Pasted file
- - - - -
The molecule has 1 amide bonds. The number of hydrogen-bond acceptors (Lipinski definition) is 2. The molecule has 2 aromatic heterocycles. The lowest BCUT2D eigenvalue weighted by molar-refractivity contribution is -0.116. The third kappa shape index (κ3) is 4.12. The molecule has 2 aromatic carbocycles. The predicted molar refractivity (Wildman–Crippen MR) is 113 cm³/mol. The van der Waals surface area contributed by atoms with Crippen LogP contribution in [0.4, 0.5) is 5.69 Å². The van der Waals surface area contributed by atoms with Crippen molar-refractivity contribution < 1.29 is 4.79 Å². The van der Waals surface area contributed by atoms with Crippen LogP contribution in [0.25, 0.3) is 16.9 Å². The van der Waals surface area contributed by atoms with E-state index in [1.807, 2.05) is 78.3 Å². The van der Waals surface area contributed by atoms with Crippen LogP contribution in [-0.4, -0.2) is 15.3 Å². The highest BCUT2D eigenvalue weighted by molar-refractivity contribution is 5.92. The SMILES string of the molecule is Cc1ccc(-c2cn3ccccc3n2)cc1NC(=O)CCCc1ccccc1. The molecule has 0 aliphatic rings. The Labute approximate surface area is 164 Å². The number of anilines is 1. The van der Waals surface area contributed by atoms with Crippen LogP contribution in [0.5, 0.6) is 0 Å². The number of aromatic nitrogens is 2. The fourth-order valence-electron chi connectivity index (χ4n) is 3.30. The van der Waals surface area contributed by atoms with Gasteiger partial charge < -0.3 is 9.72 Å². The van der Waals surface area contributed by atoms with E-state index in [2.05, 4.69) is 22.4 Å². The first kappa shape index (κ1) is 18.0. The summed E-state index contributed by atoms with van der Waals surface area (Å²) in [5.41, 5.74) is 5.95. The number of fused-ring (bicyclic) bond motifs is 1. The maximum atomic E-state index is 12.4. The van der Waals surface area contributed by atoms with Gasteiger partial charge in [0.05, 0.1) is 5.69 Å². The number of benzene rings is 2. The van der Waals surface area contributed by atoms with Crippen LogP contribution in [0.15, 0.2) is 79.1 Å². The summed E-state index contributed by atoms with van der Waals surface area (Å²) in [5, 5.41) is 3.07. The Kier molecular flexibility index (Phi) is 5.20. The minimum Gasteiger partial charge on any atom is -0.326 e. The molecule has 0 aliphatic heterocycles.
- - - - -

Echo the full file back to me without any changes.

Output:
The molecule has 1 amide bonds. The number of hydrogen-bond acceptors (Lipinski definition) is 2. The molecule has 2 aromatic heterocycles. The lowest BCUT2D eigenvalue weighted by molar-refractivity contribution is -0.116. The third kappa shape index (κ3) is 4.12. The molecule has 2 aromatic carbocycles. The predicted molar refractivity (Wildman–Crippen MR) is 113 cm³/mol. The van der Waals surface area contributed by atoms with Crippen LogP contribution in [0.4, 0.5) is 5.69 Å². The van der Waals surface area contributed by atoms with Crippen molar-refractivity contribution < 1.29 is 4.79 Å². The van der Waals surface area contributed by atoms with Crippen LogP contribution in [0.25, 0.3) is 16.9 Å². The van der Waals surface area contributed by atoms with E-state index in [1.807, 2.05) is 78.3 Å². The van der Waals surface area contributed by atoms with Crippen LogP contribution in [-0.4, -0.2) is 15.3 Å². The highest BCUT2D eigenvalue weighted by molar-refractivity contribution is 5.92. The SMILES string of the molecule is Cc1ccc(-c2cn3ccccc3n2)cc1NC(=O)CCCc1ccccc1. The molecule has 0 aliphatic rings. The Labute approximate surface area is 164 Å². The number of anilines is 1. The van der Waals surface area contributed by atoms with Crippen LogP contribution in [0.5, 0.6) is 0 Å². The number of aromatic nitrogens is 2. The fourth-order valence-electron chi connectivity index (χ4n) is 3.30. The van der Waals surface area contributed by atoms with Gasteiger partial charge < -0.3 is 9.72 Å². The van der Waals surface area contributed by atoms with E-state index in [2.05, 4.69) is 22.4 Å². The first kappa shape index (κ1) is 18.0. The summed E-state index contributed by atoms with van der Waals surface area (Å²) in [5.41, 5.74) is 5.95. The number of fused-ring (bicyclic) bond motifs is 1. The maximum atomic E-state index is 12.4. The van der Waals surface area contributed by atoms with Gasteiger partial charge in [0.05, 0.1) is 5.69 Å². The number of benzene rings is 2. The van der Waals surface area contributed by atoms with Crippen LogP contribution in [0.15, 0.2) is 79.1 Å². The summed E-state index contributed by atoms with van der Waals surface area (Å²) in [5, 5.41) is 3.07. The Kier molecular flexibility index (Phi) is 5.20. The minimum Gasteiger partial charge on any atom is -0.326 e. The molecule has 0 aliphatic heterocycles.